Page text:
About Green Bean Flowers
Like all legume flowers, green bean flowers have a distinct and immediately recognizable shape. Unlike many other flowers, however, they are not designed to attract insects or birds for pollination, as green beans are self-pollinating. The ovary, anthers and stigma are all located within the petals. Hybrid beans are therefore less common, as it takes human intervention or unusual circumstances to create a hybrid bean.
Using Bean Flowers
In addition to providing a vehicle for the beans, green bean flowers are certainly ornamental. Many gardeners grow both bush and pole varieties among garden flowers, allowing them to enjoy their appearance as well as eat the beans. In addition, the bean flowers themselves are also edible – although it does mean sacrificing some beans in the long run.
Bean Flower Colors
Bean flower colors may or may not be related to the color of the bean. Flower colors include:
- White – probably the most common color; can be pure white or ivory.
- Pink – some beans produce pink flowers in varying shades.
- Purple – bean flowers from purple-podded beans tend to be light lavender.
- Multi-colored – usually white plus a color above.
Timing of Blossoms and Beans
The sight of bean flowers on your plants is an indication that you’ll be picking beans before too long. Since varieties have differing maturity rates, it’s not a hard and fast rule you can rely on. However, in most cases, bean pods will begin to appear about two weeks after the plant sets blossoms. It will take another week before the beans are ready.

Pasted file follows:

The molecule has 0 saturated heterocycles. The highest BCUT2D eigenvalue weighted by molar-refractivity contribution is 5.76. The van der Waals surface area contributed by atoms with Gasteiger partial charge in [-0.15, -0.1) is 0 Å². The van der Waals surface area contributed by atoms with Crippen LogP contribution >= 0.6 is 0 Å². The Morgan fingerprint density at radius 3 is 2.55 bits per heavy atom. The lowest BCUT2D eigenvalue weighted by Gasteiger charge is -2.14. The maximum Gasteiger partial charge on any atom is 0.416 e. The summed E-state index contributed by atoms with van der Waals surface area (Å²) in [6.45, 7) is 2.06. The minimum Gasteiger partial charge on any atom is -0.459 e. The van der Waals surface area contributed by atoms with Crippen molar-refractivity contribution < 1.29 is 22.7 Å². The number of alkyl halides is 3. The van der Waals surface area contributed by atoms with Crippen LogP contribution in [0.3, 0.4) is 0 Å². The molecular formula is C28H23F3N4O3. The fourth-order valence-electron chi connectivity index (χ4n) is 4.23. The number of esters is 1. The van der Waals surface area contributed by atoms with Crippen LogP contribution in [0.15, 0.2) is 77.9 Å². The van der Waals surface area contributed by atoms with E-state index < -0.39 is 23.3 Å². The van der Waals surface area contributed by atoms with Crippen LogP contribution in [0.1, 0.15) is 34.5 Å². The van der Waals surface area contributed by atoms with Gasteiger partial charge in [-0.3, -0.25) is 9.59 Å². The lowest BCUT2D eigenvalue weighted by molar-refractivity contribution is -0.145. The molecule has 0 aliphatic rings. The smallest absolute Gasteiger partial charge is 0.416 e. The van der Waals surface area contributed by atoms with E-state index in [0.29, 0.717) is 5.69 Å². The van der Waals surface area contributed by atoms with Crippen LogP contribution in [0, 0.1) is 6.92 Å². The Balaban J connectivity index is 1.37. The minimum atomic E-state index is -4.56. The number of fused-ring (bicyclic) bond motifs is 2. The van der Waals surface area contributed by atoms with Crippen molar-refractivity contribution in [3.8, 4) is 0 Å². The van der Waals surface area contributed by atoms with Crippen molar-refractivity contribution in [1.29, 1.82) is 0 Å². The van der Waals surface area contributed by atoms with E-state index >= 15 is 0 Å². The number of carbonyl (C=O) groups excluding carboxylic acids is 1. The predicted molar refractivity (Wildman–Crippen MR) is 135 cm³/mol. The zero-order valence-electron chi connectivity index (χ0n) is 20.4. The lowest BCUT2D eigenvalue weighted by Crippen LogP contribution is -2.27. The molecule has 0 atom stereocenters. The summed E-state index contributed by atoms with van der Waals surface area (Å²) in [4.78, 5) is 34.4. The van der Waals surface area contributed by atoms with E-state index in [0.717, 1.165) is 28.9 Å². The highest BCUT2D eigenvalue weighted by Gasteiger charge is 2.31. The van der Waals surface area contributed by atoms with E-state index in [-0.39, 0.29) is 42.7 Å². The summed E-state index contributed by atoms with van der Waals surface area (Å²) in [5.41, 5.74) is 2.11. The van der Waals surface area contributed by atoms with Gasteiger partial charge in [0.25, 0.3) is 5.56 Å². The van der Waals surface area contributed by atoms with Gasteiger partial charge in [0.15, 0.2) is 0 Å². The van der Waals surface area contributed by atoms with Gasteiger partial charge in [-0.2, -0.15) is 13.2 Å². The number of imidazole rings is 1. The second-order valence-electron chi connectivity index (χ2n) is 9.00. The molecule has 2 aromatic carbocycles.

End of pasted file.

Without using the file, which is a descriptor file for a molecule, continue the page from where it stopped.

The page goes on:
Bean Blossom Drop
While losing a few bean blossoms early in the season is normal, garden conditions and practices may increase blossom drop. Too much nitrogen makes it difficult for plants to create pods; they shed blossoms instead. Very high temperatures and either excess or inadequate water stresses the plants, which may drop their blossoms in order to survive. Too little sunlight may also increase bean blossom drop.
No Blossoms on Bean Plants
If your beans aren’t producing any flowers or producing only a few, there could be several reasons. Too much nitrogen sends growth resources to leaves at the expense of flowers and pods. Beans subjected to cooler temperatures will not set blossoms or abort the blossoms they do set. Beans won’t flower until they reach maturity, so no flowers may simply mean young plants; check maturity dates.